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Boxing

A walk to remember

Did making Mike Tyson walk eight miles bring more awareness to our troops? Who knows?

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Mike Tyson works very, very hard to support the troops in an 8-mile trek.
Photo: Andy Samuelson

We’re at Mile No. 7, and I’m feeling good, which is more than I can say for Mike Tyson. For the former heavyweight boxing champion of the world, life—at least on this bizarre eight-mile walk from Downtown Las Vegas to Nellis Air Force Base—isn’t going so hot.

“My feet are on fire,” the ex-champ says as he sluggishly moves northbound on Nellis Boulevard, and I can empathize. I’m hungry, it’s in the upper 80s, I’m thirsty, and I’m not entirely sure why I and the 10 or so others gathered for this media event are subjecting ourselves to this.

File this under “things that sounded good at the time.”

According to ESPN Radio 1100 personality and organizer Seat Williams, the purpose of this walk is to bring awareness to the hardships and troubles facing our soldiers here and fighting abroad. In addition to Tyson, Williams has enlisted the help of former WBA heavyweight John Ruiz (who brought his wife and son), other local sports stars and a couple of vets.

“We didn’t want things to get out of hand,” says Williams before the journey about not inviting the public for the march. “I wanted star power to get the attention to the public.”

But if the variety of famous (and not so famous) jocks in our contingent didn’t get the public’s attention, the four-officer motorcade escorting us surely would. It’s a nice touch to see one of the officers continually produce a Slurpee from some seemingly hidden compartment on his motorcycle. At the walk’s outset, Tyson—who except for his tribal facial tattoo looks almost nothing like he did even a year ago, having packed on the pounds—seems genuinely grateful as he waves and smiles to onlookers who honk, yell and even rush up to hug him in adoration.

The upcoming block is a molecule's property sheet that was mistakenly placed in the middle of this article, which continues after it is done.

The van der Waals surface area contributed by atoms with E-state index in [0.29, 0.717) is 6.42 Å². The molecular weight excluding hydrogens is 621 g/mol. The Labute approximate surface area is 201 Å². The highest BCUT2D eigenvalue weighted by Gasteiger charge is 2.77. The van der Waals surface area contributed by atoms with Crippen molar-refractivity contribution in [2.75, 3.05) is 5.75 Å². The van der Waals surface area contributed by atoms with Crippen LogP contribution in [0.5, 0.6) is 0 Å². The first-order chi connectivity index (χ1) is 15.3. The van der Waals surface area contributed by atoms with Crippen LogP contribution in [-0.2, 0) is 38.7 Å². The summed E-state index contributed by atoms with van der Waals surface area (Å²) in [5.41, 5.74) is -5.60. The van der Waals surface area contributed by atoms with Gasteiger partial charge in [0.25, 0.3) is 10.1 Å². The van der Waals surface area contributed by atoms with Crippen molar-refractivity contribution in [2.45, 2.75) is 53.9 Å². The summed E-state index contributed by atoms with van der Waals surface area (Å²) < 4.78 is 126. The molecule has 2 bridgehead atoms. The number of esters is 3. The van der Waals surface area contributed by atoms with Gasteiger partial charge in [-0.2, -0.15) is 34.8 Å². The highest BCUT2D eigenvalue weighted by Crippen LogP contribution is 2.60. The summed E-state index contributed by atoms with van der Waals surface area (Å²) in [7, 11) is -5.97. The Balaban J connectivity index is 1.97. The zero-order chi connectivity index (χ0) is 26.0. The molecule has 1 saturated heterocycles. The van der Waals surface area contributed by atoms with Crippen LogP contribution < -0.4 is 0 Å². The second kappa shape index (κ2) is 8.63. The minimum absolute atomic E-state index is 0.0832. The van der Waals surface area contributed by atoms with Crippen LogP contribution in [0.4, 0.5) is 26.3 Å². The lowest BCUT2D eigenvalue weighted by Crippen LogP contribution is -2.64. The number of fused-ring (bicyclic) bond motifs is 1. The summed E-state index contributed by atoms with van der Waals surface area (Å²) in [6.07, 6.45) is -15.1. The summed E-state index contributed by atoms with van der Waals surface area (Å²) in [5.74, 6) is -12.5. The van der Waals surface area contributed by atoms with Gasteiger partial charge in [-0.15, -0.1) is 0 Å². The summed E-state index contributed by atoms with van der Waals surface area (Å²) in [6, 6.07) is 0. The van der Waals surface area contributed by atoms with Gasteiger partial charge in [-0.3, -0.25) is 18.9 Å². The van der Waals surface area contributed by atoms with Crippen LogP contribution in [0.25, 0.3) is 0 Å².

“Man, it must be nice to know people still like you,” I say to the beast of a man as we walk near Owens Avenue. Tyson mutters something unintelligible under the sounds of the road and laughs as he pats me on the back as we both chuckle. Somehow I feel like I’ve made a connection with the man whom so many people over the years have decried as nothing more than an animal or a thug—in a way, it’s maybe one of the most honest shows of personal emotion I’ve ever encountered.

Seven miles later and at the home stretch, however, the once cheery Tyson just wants everything to be over. A flurry of honks greet the now-winded former champ. He waves to the fans, but continues to trudge through the long haul as if he’s being subjected to some new kind of torture.

“I don’t really want to think about them,” Tyson says candidly of his fans. As we approach the end and my quasi-adequate physical tenacity is affirmed by the walk, Tyson, ready to quit, still won’t give up. But he’s not all too happy with the situation, either.

“I just want to get done with this walk,” he says just barely above a whisper, and with a smile.

“Yeah,” I say, agreeing with him. “This does kind of suck, doesn’t it?”

“Yeah,” Tyson says. “But it’s for a good cause.”

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Aaron Thompson

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